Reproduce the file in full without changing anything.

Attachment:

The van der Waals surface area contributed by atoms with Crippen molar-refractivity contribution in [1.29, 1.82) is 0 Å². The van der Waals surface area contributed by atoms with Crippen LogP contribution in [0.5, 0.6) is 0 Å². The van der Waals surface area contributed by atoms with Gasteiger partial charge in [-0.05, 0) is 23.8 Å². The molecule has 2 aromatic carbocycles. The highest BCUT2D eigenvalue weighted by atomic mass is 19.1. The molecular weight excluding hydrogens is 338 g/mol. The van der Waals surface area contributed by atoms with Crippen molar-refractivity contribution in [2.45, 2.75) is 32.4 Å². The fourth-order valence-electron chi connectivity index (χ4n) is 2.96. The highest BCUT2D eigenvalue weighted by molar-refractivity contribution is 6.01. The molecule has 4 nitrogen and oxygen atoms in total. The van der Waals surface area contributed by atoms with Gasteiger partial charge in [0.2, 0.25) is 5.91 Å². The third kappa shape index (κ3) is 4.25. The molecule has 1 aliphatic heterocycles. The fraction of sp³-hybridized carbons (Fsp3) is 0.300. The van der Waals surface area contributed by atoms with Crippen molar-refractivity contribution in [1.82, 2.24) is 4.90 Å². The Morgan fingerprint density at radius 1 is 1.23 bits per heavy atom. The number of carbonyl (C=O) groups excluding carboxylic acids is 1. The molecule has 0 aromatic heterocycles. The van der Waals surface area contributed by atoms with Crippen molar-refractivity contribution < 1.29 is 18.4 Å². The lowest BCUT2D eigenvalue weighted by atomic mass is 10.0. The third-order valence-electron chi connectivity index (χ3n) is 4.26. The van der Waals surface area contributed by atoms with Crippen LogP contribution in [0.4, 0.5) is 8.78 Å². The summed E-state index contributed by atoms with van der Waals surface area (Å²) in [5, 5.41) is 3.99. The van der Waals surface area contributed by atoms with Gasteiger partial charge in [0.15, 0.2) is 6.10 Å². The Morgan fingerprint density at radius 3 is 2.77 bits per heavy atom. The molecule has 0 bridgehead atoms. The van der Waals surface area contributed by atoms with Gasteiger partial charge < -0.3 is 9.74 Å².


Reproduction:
The van der Waals surface area contributed by atoms with Crippen molar-refractivity contribution in [1.29, 1.82) is 0 Å². The van der Waals surface area contributed by atoms with Crippen LogP contribution in [0.5, 0.6) is 0 Å². The van der Waals surface area contributed by atoms with Gasteiger partial charge in [-0.05, 0) is 23.8 Å². The molecule has 2 aromatic carbocycles. The highest BCUT2D eigenvalue weighted by atomic mass is 19.1. The molecular weight excluding hydrogens is 338 g/mol. The van der Waals surface area contributed by atoms with Crippen molar-refractivity contribution in [2.45, 2.75) is 32.4 Å². The fourth-order valence-electron chi connectivity index (χ4n) is 2.96. The highest BCUT2D eigenvalue weighted by molar-refractivity contribution is 6.01. The molecule has 4 nitrogen and oxygen atoms in total. The van der Waals surface area contributed by atoms with Gasteiger partial charge in [0.2, 0.25) is 5.91 Å². The third kappa shape index (κ3) is 4.25. The molecule has 1 aliphatic heterocycles. The fraction of sp³-hybridized carbons (Fsp3) is 0.300. The van der Waals surface area contributed by atoms with Crippen molar-refractivity contribution in [1.82, 2.24) is 4.90 Å². The Morgan fingerprint density at radius 1 is 1.23 bits per heavy atom. The number of carbonyl (C=O) groups excluding carboxylic acids is 1. The molecule has 0 aromatic heterocycles. The van der Waals surface area contributed by atoms with Crippen molar-refractivity contribution < 1.29 is 18.4 Å². The lowest BCUT2D eigenvalue weighted by atomic mass is 10.0. The third-order valence-electron chi connectivity index (χ3n) is 4.26. The van der Waals surface area contributed by atoms with Crippen LogP contribution in [0.4, 0.5) is 8.78 Å². The summed E-state index contributed by atoms with van der Waals surface area (Å²) in [5, 5.41) is 3.99. The van der Waals surface area contributed by atoms with Gasteiger partial charge in [0.15, 0.2) is 6.10 Å². The Morgan fingerprint density at radius 3 is 2.77 bits per heavy atom. The molecule has 0 bridgehead atoms. The van der Waals surface area contributed by atoms with Gasteiger partial charge < -0.3 is 9.74 Å².